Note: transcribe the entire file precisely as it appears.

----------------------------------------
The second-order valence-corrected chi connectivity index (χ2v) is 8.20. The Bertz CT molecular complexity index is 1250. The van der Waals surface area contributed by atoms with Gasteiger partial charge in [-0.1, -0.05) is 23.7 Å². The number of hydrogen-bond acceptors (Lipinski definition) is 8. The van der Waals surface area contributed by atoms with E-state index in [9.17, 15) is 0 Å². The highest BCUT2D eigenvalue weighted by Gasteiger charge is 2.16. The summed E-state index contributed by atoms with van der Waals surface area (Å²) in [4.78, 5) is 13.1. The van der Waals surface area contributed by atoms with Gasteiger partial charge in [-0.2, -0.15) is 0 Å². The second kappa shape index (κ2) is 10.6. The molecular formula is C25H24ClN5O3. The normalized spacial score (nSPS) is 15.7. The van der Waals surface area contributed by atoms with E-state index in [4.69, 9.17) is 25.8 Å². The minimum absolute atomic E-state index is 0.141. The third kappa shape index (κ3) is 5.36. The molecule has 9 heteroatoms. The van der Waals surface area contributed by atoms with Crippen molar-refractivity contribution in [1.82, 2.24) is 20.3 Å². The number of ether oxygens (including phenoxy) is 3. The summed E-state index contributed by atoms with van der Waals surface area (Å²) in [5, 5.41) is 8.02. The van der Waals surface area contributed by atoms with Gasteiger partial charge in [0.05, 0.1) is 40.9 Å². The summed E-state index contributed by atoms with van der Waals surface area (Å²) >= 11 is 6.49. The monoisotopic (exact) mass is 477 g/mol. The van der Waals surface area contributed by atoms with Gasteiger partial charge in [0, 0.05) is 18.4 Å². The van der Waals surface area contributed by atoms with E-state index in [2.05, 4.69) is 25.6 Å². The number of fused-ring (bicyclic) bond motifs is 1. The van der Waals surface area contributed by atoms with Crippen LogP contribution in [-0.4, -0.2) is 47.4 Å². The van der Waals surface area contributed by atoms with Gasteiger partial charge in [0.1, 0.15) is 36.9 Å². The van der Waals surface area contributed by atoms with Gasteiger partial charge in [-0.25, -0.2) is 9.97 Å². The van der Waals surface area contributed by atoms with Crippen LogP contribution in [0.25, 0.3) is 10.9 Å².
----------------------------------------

The second-order valence-corrected chi connectivity index (χ2v) is 8.20. The Bertz CT molecular complexity index is 1250. The van der Waals surface area contributed by atoms with Gasteiger partial charge in [-0.1, -0.05) is 23.7 Å². The number of hydrogen-bond acceptors (Lipinski definition) is 8. The van der Waals surface area contributed by atoms with E-state index in [9.17, 15) is 0 Å². The highest BCUT2D eigenvalue weighted by Gasteiger charge is 2.16. The summed E-state index contributed by atoms with van der Waals surface area (Å²) in [4.78, 5) is 13.1. The van der Waals surface area contributed by atoms with Gasteiger partial charge in [-0.2, -0.15) is 0 Å². The second kappa shape index (κ2) is 10.6. The molecular formula is C25H24ClN5O3. The normalized spacial score (nSPS) is 15.7. The van der Waals surface area contributed by atoms with E-state index in [4.69, 9.17) is 25.8 Å². The minimum absolute atomic E-state index is 0.141. The third kappa shape index (κ3) is 5.36. The molecule has 9 heteroatoms. The van der Waals surface area contributed by atoms with Crippen molar-refractivity contribution in [1.82, 2.24) is 20.3 Å². The number of ether oxygens (including phenoxy) is 3. The summed E-state index contributed by atoms with van der Waals surface area (Å²) in [5, 5.41) is 8.02. The van der Waals surface area contributed by atoms with Gasteiger partial charge in [0.05, 0.1) is 40.9 Å². The summed E-state index contributed by atoms with van der Waals surface area (Å²) >= 11 is 6.49. The monoisotopic (exact) mass is 477 g/mol. The van der Waals surface area contributed by atoms with Gasteiger partial charge in [0, 0.05) is 18.4 Å². The van der Waals surface area contributed by atoms with E-state index in [2.05, 4.69) is 25.6 Å². The number of fused-ring (bicyclic) bond motifs is 1. The van der Waals surface area contributed by atoms with Crippen LogP contribution in [-0.4, -0.2) is 47.4 Å². The van der Waals surface area contributed by atoms with Gasteiger partial charge in [0.1, 0.15) is 36.9 Å². The van der Waals surface area contributed by atoms with Gasteiger partial charge in [-0.25, -0.2) is 9.97 Å². The van der Waals surface area contributed by atoms with Crippen LogP contribution in [0.25, 0.3) is 10.9 Å².